WASHINGTON (Reuters) - The U.S. Senate approved President Barack Obama's plan for training and arming moderate Syrian rebels to battle Islamic State militants on Thursday, a major part of his military campaign to "degrade and destroy" the radical group.
The Senate voted 78-22, in a rare bipartisan show of support for one of Obama's high-profile initiatives.
With the House of Representatives approving the legislation on Wednesday, the measure now goes to Obama to sign into law.
Ten Senate Democrats and 12 Republicans voted no. Some objected to including a "war vote" in a spending bill.
Others worried that getting involved with the rebels would lead to broader involvement in Iraq or Syria's civil war or that any arms given to them might fall into the wrong hands and end up being used against U.S. forces or their allies.
"We must now defend ourselves from these barbarous jihadists, but let's not compound the problem by arming feckless rebels in Syria who seem to be merely a pit stop for weapons that are really on their way to ISIS," said Kentucky Senator Rand Paul, a leading Republican skeptic about foreign military involvement.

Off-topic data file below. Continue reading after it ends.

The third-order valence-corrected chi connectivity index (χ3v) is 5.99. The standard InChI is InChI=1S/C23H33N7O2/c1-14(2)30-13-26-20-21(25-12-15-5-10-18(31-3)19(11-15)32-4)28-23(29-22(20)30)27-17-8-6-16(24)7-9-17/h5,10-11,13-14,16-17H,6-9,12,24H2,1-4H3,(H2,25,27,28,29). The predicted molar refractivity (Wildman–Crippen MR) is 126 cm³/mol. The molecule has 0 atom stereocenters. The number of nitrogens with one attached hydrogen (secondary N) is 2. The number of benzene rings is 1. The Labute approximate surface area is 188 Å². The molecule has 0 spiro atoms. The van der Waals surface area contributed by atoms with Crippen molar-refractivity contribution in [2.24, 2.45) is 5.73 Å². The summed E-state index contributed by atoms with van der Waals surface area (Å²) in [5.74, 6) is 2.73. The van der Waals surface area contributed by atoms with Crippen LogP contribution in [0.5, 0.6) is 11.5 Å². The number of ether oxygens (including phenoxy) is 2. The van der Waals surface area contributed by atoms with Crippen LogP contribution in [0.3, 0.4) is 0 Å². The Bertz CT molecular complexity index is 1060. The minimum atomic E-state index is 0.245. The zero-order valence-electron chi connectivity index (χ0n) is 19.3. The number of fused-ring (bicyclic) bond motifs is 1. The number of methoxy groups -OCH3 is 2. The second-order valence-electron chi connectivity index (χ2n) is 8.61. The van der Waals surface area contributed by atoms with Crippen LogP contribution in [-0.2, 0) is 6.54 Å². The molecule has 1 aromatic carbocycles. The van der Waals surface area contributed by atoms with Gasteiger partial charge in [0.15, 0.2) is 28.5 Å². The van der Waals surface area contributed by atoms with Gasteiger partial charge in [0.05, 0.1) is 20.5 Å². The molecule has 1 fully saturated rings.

"ISIS" refers to the Islamic State in Syria.
The rebels have been fighting a three-year-long civil war seeking to oust Syrian President Bashar al-Assad, who has held onto power despite the rise of the Islamic State group and a long covert U.S. effort to back the moderate fighters.
The amendment to arm and train the rebels passed the House on a vote of 273-156, with support - and opposition - divided between Democratic and Republican lawmakers.
Obama sought the authorization to have some congressional buy-in for his plan to stop the violent Islamic State militants, whose takeover of large parts of Iraq and Syria is seen as a threat to U.S. national security.
The measure was written as an amendment to a spending bill that would keep the U.S. government operating on Oct. 1, the start of a new fiscal year.
If Obama signs it into law as expected, the authority to train and arm the rebels would expire on Dec. 11.
The legislation is likely just the start of a debate over what longer-term role the U.S. military should have in battling the Sunni Islamist militants who have killed thousands of people in Iraq and Syria, declared war on the West and are held responsible for beheading two American journalists in recent weeks.
Additional reporting by Richard Cowan; Editing by John Whitesides, Howard Goller and Eric Walsh